Vulnerable

What does it mean?

A vulnerable species is likely to become endangered unless the reasons they are vulnerable are fixed and/or they are able to increase reproduction. For example, an animal that has a decreasing population due to hunting, may be placed in a protected status so they cannot be hunted. In addition, education on their importance to the ecosystem may be provided so that people understand the risk of losing this species.

Vulnerable

Animals

A Vulnerable species possess a very high risk of extinction as a result of rapid population declines of 30 to more than 50 percent over the previous 10 years (or three generations), a current population size of fewer than 1,000 individuals, or other factors.

Asian small-clawed otters are the smallest of the 13 otter species. They have a sleek, thin body with dark brown fur on the top of their body and a lighter tan on their underside. They have small, partially webbed claws on their front paws, which give them their name. These claws are used for tasks such as grooming and manipulating food. They have excellent vision both underwater and on land.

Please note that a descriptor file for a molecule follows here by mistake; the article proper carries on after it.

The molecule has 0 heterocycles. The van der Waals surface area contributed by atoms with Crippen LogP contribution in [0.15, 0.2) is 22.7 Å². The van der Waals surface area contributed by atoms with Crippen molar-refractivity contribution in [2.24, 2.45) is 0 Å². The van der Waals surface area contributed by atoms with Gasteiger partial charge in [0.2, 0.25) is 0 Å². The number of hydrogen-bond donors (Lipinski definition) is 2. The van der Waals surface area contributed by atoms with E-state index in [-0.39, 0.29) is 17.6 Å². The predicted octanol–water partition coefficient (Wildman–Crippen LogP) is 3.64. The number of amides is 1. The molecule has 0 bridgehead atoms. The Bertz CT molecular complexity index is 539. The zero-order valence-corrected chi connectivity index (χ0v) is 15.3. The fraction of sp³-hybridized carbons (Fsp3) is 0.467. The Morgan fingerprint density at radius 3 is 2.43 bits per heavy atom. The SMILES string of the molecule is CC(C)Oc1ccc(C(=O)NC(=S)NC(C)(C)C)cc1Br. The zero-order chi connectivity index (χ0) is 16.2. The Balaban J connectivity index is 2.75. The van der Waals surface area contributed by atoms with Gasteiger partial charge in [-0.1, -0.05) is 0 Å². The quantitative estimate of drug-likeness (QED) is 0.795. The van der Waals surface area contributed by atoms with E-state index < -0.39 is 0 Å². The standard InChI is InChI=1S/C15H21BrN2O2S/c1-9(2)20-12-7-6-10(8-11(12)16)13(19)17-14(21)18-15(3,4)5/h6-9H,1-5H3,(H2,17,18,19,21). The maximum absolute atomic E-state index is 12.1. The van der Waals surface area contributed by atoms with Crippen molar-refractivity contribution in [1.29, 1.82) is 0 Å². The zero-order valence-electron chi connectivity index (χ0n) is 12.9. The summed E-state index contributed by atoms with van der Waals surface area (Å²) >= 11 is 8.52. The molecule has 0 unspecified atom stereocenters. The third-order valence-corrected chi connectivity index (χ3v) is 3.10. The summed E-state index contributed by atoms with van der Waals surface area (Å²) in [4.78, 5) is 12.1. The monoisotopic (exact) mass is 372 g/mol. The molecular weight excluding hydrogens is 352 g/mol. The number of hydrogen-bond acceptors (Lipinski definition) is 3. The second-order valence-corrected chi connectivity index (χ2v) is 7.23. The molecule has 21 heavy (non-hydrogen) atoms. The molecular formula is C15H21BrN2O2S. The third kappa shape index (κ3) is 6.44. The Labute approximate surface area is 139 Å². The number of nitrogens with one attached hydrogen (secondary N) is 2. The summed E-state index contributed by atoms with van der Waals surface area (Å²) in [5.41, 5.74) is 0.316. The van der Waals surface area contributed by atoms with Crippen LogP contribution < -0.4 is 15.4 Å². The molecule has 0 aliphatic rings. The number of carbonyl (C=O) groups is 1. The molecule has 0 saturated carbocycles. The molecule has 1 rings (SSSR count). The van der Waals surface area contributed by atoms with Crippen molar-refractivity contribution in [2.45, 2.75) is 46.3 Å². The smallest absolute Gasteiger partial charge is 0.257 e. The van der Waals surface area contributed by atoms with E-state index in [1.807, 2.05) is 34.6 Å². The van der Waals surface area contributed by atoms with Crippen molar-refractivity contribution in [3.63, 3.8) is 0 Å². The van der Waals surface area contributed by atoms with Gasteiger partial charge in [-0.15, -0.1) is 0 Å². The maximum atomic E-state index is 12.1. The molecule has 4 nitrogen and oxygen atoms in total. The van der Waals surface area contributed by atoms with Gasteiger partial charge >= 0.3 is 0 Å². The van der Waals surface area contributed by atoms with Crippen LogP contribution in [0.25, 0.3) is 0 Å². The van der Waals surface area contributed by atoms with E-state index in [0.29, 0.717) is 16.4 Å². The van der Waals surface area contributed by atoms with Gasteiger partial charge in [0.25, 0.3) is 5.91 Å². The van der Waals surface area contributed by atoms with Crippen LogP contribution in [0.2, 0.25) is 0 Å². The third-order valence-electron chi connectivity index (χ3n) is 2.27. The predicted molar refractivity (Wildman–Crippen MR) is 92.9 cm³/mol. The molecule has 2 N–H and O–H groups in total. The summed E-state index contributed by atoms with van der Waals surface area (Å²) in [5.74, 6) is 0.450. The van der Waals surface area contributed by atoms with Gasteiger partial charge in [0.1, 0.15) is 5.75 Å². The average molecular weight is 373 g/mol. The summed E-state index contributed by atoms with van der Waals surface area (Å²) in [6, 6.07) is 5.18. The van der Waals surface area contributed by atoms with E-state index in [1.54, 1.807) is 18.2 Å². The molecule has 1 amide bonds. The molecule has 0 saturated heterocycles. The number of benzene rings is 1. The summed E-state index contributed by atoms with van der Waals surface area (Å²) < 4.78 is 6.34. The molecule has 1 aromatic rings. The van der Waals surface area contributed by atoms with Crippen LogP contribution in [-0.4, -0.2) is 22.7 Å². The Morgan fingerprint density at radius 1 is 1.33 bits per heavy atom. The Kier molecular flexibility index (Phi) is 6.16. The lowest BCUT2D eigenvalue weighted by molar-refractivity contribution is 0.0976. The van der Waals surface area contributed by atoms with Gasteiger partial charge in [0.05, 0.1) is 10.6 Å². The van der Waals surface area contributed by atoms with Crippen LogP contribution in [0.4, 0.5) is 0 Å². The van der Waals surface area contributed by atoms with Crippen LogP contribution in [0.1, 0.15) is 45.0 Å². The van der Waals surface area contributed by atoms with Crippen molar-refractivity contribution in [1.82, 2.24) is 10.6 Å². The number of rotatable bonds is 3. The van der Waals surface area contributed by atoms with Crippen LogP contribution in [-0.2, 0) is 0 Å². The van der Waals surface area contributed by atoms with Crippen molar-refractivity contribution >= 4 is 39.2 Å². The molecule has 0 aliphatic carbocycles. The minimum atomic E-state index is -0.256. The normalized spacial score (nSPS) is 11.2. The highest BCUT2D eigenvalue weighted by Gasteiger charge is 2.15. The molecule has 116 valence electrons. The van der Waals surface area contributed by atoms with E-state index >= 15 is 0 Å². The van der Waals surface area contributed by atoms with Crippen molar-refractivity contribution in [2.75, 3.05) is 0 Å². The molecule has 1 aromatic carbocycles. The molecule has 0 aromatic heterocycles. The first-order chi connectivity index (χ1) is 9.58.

The shells and skin are a brownish or yellowish in color, perfect for blending into a desert habitat. The head and limbs are the same color as the shell and are protected with thick scales. There are one or more enlarged, conical spurs (or tubercles) on the upper hind limbs. African spurred tortoises will dig burrows in order to conserve moisture. The burrows may reach up to 10 feet below ground. Their skin is thickened and aids in the prevention of water loss. Much of the water they need to survive is extracted from the succulent vegetation that they feed on.

Snow leopards are known for their thick fur, which is pale gray or cream-colored, often with rosettes and spots on their coats that act as camouflage in their snowy habitat. These spots provide excellent concealment in their environment. Their long tails are used for balance, but also warmth. Their paws are large to act as snow shoes as they traverse across snowy mountaintops.

Military macaws are mostly green with a red forehead and upper tail feathers, they have bare white faces with small rows of black and red feathers. Their tail feathers are blue with bluish-red shorter feathers on top. Their eyes are yellow, their beak is a dark grey, and their legs are a lighter grey.

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